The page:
Tax committee hears public comments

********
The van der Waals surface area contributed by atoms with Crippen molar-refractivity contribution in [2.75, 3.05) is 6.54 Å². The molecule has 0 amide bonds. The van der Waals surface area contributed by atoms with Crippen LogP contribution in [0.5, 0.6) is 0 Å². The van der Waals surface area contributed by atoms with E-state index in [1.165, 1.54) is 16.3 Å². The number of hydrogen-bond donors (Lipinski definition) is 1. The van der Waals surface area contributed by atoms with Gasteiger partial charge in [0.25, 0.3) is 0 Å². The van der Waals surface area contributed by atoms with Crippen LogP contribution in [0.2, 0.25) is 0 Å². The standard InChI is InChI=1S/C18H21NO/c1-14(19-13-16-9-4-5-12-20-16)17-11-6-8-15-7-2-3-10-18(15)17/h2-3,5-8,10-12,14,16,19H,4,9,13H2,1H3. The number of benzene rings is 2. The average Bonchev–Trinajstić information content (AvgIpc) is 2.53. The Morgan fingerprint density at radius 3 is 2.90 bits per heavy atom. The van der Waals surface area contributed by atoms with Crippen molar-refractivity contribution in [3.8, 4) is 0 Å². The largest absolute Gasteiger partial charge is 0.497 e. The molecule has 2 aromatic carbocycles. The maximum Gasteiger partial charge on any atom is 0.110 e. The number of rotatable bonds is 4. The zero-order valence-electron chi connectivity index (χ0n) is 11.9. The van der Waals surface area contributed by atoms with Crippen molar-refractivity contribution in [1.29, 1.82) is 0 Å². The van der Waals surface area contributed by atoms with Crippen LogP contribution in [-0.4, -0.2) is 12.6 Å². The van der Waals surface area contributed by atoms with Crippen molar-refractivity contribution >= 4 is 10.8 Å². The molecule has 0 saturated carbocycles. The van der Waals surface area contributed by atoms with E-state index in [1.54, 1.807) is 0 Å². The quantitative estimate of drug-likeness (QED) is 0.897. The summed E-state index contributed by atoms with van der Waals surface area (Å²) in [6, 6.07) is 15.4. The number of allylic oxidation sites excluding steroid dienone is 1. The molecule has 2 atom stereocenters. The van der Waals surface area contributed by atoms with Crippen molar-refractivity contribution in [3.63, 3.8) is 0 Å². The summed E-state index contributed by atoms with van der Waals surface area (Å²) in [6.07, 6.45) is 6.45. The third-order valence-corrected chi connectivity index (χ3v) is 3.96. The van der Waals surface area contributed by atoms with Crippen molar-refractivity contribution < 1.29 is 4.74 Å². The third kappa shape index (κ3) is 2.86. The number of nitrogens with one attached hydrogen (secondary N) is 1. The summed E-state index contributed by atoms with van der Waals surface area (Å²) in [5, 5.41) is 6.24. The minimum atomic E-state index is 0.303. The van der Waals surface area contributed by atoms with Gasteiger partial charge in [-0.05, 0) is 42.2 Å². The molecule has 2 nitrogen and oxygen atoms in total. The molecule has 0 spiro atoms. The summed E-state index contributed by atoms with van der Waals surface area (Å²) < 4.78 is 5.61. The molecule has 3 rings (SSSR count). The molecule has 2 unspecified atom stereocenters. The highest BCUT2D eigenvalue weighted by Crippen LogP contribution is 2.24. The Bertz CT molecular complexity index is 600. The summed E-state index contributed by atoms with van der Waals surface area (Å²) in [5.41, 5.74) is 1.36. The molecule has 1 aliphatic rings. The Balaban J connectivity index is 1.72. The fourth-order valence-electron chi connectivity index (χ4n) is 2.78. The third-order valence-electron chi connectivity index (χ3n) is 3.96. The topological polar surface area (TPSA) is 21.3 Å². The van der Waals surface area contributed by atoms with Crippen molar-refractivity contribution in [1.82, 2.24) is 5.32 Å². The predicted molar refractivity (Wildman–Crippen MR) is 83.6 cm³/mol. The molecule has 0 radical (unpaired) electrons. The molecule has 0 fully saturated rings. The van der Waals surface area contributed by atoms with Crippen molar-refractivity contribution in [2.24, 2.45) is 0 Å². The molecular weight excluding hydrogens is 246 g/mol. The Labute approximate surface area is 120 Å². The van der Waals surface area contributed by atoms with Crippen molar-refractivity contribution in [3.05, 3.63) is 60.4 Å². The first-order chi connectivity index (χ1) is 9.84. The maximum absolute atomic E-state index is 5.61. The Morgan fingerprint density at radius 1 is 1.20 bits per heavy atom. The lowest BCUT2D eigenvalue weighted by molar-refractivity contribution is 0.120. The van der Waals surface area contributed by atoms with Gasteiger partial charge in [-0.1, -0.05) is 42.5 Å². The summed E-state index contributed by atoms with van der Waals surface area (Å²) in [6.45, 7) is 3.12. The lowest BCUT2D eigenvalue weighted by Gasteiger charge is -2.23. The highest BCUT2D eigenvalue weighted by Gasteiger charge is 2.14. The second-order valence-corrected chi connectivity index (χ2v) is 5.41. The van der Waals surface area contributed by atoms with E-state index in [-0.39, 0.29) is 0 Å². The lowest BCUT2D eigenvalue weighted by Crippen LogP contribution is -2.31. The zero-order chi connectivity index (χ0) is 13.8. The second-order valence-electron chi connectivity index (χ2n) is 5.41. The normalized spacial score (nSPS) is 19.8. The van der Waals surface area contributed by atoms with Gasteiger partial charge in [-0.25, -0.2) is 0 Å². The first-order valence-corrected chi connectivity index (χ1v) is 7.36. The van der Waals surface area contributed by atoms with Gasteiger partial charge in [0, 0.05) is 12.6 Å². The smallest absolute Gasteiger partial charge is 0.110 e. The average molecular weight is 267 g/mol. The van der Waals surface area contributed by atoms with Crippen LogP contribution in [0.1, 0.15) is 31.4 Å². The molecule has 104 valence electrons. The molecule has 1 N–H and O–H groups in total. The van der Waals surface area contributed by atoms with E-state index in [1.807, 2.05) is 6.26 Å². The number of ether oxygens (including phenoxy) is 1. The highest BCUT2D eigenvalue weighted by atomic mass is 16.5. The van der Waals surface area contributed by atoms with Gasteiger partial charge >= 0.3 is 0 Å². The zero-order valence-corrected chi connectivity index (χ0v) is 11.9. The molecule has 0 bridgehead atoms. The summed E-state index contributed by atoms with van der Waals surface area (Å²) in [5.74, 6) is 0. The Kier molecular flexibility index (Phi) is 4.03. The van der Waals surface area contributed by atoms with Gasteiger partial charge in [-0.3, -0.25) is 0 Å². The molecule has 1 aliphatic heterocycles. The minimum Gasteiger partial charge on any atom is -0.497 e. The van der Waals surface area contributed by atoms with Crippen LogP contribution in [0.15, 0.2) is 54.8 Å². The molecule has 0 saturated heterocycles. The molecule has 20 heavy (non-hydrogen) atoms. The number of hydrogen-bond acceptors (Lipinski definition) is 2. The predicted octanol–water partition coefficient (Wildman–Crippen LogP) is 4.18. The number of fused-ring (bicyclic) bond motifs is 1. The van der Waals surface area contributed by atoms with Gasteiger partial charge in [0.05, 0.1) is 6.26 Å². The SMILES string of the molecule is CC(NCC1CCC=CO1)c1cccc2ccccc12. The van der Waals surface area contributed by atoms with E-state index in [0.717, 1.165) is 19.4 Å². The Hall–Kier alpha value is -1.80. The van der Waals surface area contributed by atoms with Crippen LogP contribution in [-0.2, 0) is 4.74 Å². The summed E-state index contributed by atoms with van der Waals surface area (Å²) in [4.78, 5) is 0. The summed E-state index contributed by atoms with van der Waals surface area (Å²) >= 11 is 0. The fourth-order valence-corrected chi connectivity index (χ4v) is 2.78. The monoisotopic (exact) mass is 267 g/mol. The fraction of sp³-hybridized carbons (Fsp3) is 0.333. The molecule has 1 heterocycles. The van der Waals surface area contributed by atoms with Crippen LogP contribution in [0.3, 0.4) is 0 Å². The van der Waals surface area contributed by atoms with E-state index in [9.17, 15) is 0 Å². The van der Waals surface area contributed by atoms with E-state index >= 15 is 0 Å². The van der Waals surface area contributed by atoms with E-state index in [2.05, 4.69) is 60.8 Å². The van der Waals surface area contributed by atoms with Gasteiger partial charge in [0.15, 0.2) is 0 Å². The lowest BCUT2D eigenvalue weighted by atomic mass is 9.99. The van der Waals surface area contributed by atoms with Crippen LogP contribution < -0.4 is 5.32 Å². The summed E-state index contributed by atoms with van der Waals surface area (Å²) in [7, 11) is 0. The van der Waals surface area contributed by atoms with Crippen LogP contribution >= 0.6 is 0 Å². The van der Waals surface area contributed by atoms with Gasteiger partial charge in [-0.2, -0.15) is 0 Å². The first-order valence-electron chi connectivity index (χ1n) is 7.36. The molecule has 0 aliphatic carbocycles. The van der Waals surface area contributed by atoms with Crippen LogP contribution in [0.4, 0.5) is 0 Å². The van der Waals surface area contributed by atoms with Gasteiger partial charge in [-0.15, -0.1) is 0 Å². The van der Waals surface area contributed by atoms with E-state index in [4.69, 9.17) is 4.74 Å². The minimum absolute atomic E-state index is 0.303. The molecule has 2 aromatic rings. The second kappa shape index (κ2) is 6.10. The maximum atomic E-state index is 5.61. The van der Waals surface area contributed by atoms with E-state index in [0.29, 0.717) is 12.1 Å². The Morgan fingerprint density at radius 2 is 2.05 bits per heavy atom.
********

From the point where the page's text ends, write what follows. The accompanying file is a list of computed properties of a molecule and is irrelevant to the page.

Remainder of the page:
RIFLE – While no private citizens stepped forward to speak during a public comment period by the Interim Severance Tax Committee Tuesday afternoon, government officials and representatives of local agencies had plenty to say.The 112-hour public comment period concluded a two-day visit by the committee, which included a tour of local oil and gas sites on Monday and an all-day session at the Garfield School District Re-2 offices in Rifle.The purpose of the visit by the 11-member committee of lawmakers was to study the impacts of oil and gas development on communities and how best to distribute energy industry tax revenues, including severance tax, among state and local governmental entities.Presentations were heard from municipal officials from Rifle and Parachute as well as county officials, representatives from the oil and gas industry and citizen watchdog groups of the oil and gas industry.”The Western Colorado Congress believes that the first priority for severance tax allocation must be to address the impacts of the energy boom on affected communities and the environment,” said Duke Cox, chair of the WCC and former president of Grand Valley Citizens Alliance. “To do any less would mean that those communities are being forced to subsidize energy development in Colorado.”Greg Schnacke, executive vice president of the Colorado Oil and Gas Association, urged the committee to use caution in their evaluations.”It’s clear from the testimony we’re hearing that people don’t understand ad velorum tax and tax credits and how it works,” he said.Former Mesa County Commissioner and Grand Junction City Councilman Jim Spehar told the committee that no matter how the funds were divided up or redirected, everyone agreed the formula for doing so needed to be revisited.”It’s local versus state roles,” he said. “Who should pay? The teachers, nurses and EMTs? Should they be liable for impacts they didn’t ask for or the people causing those impacts?”Leslie Robinson, director of United Way, pointed out that the impacts of the industry were also felt in the health and human services field.”We ask that the committee consider a severance tax to help resolve the human problems our community faces,” Robinson said. “All we get is the trickle down, if that, from the severance tax.”Rebecca Frank, who serves on the committee’s working group, questioned whether the oil and gas companies and their employees contributed to human services, to which Robinson agreed that they did.”But I need millions of dollars,” she said. “We are the last people in line (for severance tax funds), and there’s no money left to help mitigate the health and human services impacts.”Other social aspects, such as affordable housing, are affected by oil and gas development and the increased number of workers.”We also have impacts on affordable housing, and the land costs are so high, people are priced out of the market,” said Ann Marie Jensen of Housing Colorado, who said many people were forced to drive long distances from where they could afford to live to where they could work.”The ‘driving ’til you qualify’ phenomenon creates air pollution and kids and parents are in different communities,” Jensen said. “I spoke with the Glenwood Springs police chief, and he said only three of his officers actually live in Glenwood Springs.”Jensen suggested to the committee that some of the severance tax money be used to buy some land to build affordable housing in the area “before it becomes unaffordable.”The committee agreed to take the comments into consideration and will meet again to discuss the issues in the future.
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